Pattern with more than 5 reviews!
|Burda: Classics 2012 0003 (3/4 Circle Skirt) - Type:Skirts |
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Review rated Very Helpful
by 5 people
|About nicegirl |
|Member since: 5/10/06 |
|Reviews written: 293|
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|patterns reviewed: 293|
|Posted on:||2/14/13 9:48 AM |
More Info provided by nicegirl
|Pattern Rating:||Great Wardrobe Builder |
|Fabric:||Silk Chiffon [See other projects in this fabric]|
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|Pattern Description: |
Misses skirt is somewhere around 3/4 of a circle. Sits at waist with waistband, side zip.
32-44. The advantage of the Classics magazine is that while it has fewer patterns than a typical Burda issue, each one comes in a huge range of sizes.
I cut a 36 at the waist, transitioning to a 38 at the hip (not that it was really needed).
Two layers of silk chiffon from http://theslapdashsewist.blogspot.com/2008/09/carol-collection.html, lined with a silk/rayon from the Fabric.com Vera Wang collection at $1.99/yd.
Total cost, not including travel expenses to Portugal where I purchased the magazine: about $4.
Time to Make:
This doomed skirt had not one, not two, but three different waistband treatments before I sent it to my niece. I spent way too long on this, probably 10 hours.
What did you particularly like or dislike about the pattern?
I had been wanting a not-a-full-circle skirt for a while, but was too lazy to draft my own. It is a good, bikeable wardrobe staple.
Did it look like the photo/drawing on the pattern envelope once you were done sewing with it?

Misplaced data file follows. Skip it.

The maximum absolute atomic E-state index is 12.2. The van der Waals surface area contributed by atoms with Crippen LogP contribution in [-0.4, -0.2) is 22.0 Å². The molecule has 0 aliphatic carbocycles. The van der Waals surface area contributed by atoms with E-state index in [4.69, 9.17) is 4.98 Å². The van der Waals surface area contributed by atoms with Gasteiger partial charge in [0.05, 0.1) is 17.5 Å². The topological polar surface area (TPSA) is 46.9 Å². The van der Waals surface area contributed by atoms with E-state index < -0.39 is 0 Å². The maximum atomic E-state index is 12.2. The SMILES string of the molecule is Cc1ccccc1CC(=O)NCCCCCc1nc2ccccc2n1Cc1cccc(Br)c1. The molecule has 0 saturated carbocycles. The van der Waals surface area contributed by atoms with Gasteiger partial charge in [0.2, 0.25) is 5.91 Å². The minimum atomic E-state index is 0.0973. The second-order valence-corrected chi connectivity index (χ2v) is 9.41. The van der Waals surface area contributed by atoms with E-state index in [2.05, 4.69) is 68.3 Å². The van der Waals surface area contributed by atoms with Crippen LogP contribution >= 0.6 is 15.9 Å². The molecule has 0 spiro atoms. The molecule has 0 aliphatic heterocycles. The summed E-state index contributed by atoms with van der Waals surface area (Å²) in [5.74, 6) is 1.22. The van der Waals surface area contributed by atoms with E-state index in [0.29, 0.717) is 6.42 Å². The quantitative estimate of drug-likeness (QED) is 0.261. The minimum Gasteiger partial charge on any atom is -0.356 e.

Were the instructions easy to follow?
I did not use them.
Pattern Alterations or any design changes you made:
-I cut the skirt lining with a CB seam, so I could put the zipper in the center back. I have had enough stiff, sticky-outy side zips that I go to the center back whenever possible. I didn't want to cut my chiffon layers with CB seams and interrupt the flow, so I created an opening for the zipper.
First, I pinned my two layers together and marked the center back opening line.
I stitched barely on either side of the line by first clicking the needle to the left and running the center of the foot down the line, then turning around at the bottom of the marked line and doing the same thing on the other side.
I clipped down the marked line, fray checked the cut edges, and zigzagged them when the fray check dried.
Finally, I rolled the edges under in the narrowest possible hem, and pressed well.
The resulting opening is really nice looking.
-For the Petersham waistband treatment, I used the iron to press it into a curve. I put in a line of stitching in a contrast color 1/4" from the top of the skirt's waist, then used this as a guide for placing the petersham against the right side of the skirt. Rather than line up the edges, I offset the petersham, so that when folded to the inside I would have only one layer of ribbon.
The 3/4 circle skirt of the Butterick 5315 Peter Pan Collar Shirtdress I made over the summer is cut in 4 pieces with a seam at center front and center back, so that the grain is bias at CF/CB rather than straight. I think that is a better cutting layout for my body, as a straight grain at CF with extreme bias at the side seams can stick out at the hips rather than flow over them.
However, I need to try this pattern again in a more suitable fabric (my lining fabric was too stiff) and a longer length before I know whether it will work for me.
This review leaves out a whole lot of drama irrelevant to the pattern, which you can read about in the blog post if you'd like. Suffice it to say, it ended up with my niece!
All photos are here and the blog post is here.
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